One of the most powerful tools the international community had to control the flow of arms to abusive end-users-international arms embargoes-remained largely ineffective in 1997. The reason was the absence of the embargoes' active implementation and enforcement, with the exception of punitive sanction regimes imposed on Iraq and Libya. Reporting on the implementation of all other embargoes remained minimal, and no actions were taken against violators. In Africa, arms embargoes were observed solely in the breach, circumvented by arms traffickers operating on the territories of nations that kept their eyes shut or even facilitated arms flows in an effort to assist allies and defeat enemies.

The Great Lakes Region

The only ray of hope in 1996, already dimming in 1997, was the work of the U.N. Commission of Inquiry in the Great Lakes region, also known as UNICOI, which had been established in 1995 in the wake of a Human Rights Watch report on arms supplies to the perpetrators of the Rwandan genocide and was charged with investigating violations of the international arms embargo on Rwanda. UNICOI carried out its investigation during a period of twelve months, issuing two preliminary reports. Unfortunately, its third and final report, submitted to the U.N. secretary-general at the end of October 1996, though promptly leaked to the press, was never made public, and the U.N. Security Council failed to give the commission a new mandate. As a result, the important investigative work UNICOI had been able to carry out was abruptly halted at year's end, and the recommendations it made were ignored. These recommendations included: the creation of an office, at the time of the imposition of an international arms embargo, that would monitor, implement and enforce the operation of the embargo on the territory of each neighboring state, collect evidence of violations, and make regular reports to the Security Council; the creation of voluntary regional registers or data banks of movements and acquisitions of small arms, ammunition and materiél; the encouragement for regional governments to ratify the Convention on Conventional Weapons; the establishment, on an ad hoc basis, of commissions of inquiry to investigate reported violations of arms embargoes; and the request that states producing arms and materiél take any measure necessary under their domestic law to implement the provisions of international arms embargoes, and in particular to prosecute their nationals who are found to be in violation of such provisions, even if they conduct their illegal activities in third countries.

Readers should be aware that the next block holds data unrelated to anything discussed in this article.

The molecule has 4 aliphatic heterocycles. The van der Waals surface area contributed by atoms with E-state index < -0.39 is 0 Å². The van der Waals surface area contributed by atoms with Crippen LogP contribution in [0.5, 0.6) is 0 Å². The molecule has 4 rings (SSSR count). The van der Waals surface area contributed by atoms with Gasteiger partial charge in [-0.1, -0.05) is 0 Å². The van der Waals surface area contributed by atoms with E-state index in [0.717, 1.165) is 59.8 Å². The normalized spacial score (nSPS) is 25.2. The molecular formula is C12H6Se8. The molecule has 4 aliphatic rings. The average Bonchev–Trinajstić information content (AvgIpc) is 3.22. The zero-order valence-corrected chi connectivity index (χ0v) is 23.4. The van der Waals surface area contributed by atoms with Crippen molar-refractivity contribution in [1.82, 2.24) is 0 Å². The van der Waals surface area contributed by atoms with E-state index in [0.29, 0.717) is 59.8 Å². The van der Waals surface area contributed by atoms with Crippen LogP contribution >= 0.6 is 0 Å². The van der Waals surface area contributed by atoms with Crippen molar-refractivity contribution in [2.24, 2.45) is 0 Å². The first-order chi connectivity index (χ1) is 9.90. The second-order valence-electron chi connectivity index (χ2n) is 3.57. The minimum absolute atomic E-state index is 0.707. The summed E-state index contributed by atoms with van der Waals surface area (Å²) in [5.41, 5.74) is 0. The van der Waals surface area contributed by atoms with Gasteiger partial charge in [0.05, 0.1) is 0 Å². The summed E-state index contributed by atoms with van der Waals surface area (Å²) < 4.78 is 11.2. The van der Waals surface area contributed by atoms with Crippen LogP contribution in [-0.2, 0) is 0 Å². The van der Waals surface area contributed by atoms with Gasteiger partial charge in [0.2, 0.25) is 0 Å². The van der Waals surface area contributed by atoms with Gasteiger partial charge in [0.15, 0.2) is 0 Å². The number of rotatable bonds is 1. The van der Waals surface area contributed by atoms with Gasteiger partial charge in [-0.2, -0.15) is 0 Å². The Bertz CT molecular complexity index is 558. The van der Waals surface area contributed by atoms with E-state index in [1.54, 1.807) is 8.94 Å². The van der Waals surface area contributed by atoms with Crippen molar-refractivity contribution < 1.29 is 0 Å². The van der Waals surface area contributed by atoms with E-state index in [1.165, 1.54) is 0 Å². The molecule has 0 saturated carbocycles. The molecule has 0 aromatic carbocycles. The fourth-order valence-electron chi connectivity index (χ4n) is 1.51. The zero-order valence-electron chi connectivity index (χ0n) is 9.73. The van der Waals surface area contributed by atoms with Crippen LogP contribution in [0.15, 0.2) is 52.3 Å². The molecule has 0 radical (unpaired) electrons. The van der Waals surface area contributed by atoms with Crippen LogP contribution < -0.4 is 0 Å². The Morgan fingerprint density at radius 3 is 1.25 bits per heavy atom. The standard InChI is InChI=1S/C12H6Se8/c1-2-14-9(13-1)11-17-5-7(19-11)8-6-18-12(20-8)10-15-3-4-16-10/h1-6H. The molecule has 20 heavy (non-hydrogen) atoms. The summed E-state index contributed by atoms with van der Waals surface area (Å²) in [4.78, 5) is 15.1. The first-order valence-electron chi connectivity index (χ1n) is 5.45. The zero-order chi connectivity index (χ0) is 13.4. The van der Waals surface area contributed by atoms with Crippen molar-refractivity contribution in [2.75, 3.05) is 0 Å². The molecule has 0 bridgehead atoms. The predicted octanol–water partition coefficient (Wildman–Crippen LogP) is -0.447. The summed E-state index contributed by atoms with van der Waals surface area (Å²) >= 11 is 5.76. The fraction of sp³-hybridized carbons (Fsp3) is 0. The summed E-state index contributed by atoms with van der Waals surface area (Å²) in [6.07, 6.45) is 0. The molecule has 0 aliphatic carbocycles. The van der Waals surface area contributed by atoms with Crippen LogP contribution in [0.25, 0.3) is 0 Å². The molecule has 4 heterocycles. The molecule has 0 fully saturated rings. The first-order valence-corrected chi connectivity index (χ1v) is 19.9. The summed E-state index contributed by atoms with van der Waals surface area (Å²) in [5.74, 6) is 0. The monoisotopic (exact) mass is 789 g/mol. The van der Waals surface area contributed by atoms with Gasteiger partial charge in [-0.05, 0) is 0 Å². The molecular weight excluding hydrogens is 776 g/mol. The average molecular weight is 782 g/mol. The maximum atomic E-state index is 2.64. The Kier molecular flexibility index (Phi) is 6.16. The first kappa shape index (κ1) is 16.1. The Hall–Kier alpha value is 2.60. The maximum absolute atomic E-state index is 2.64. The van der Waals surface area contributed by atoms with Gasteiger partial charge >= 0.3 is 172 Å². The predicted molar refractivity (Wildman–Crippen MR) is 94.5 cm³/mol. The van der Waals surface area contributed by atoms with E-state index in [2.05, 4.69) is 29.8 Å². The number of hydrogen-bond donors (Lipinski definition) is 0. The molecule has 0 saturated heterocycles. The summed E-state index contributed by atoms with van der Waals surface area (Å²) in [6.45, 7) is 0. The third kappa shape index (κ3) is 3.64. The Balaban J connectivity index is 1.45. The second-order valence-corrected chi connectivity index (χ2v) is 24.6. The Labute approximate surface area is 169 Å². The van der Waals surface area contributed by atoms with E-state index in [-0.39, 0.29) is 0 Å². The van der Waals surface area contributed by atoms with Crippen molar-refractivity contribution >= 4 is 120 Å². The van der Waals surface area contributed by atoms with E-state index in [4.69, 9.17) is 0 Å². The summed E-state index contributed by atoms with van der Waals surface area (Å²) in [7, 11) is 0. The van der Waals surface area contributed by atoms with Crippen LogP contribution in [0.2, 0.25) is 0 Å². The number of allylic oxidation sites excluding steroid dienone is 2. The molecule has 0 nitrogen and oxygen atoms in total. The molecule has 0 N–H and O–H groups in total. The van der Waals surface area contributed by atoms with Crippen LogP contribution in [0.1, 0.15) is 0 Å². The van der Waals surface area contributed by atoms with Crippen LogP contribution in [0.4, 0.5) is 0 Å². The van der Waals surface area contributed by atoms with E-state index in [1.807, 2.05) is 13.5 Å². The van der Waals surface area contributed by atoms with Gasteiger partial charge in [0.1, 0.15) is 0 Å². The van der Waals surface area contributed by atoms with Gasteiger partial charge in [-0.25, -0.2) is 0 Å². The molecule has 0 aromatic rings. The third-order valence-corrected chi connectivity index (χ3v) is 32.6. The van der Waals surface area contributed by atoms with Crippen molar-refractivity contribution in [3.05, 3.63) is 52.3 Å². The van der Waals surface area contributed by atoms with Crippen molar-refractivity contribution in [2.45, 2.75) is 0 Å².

The U.N.'s motives in failing to release and act upon UNICOI's report remained obscure, but the commission's very existence had a number of salutary consequences: It provided the means to investigate and verify some specific allegations of serious violations of an international arms embargo; it allowed for the consideration of new, more effective ways of dealing with the problem of weapons proliferation in Africa, if not by the Security Council, then by other U.N. bodies and NGOs; and it put those involved in arms trafficking on notice that they could no longer operate with complete impunity, that they were being watched. It is possible even that the commission's work during its brief tenure had a deterrent effect on those most closely involved in the lethal trade.

Absent a serious effort to strengthen the effectiveness of arms embargoes, the imposition of such embargoes by the United Nations, the European Union and, in the case of Burundi, regional coalitions of states remained wholly symbolic. In October, the U.N. Security Council imposed an arms embargo on Sierra Leone, authorizing the Economic Community of West African States (ECOWAS) to ensure strict implementation of the arms embargo but failing to establish specific mechanisms designed to assist ECOWAS in doing so. Also in October, the Security Council put fresh sanctions on the National Union for the Total Independence of Angola (União Nacional para a Independência Total de Angola, UNITA), on top of an earlier arms embargo, in an attempt to force the rebel movement to join Angola's peace process by prohibiting, inter alia, foreign air traffic-including planes carrying supplies of arms-into UNITA-controlled territory.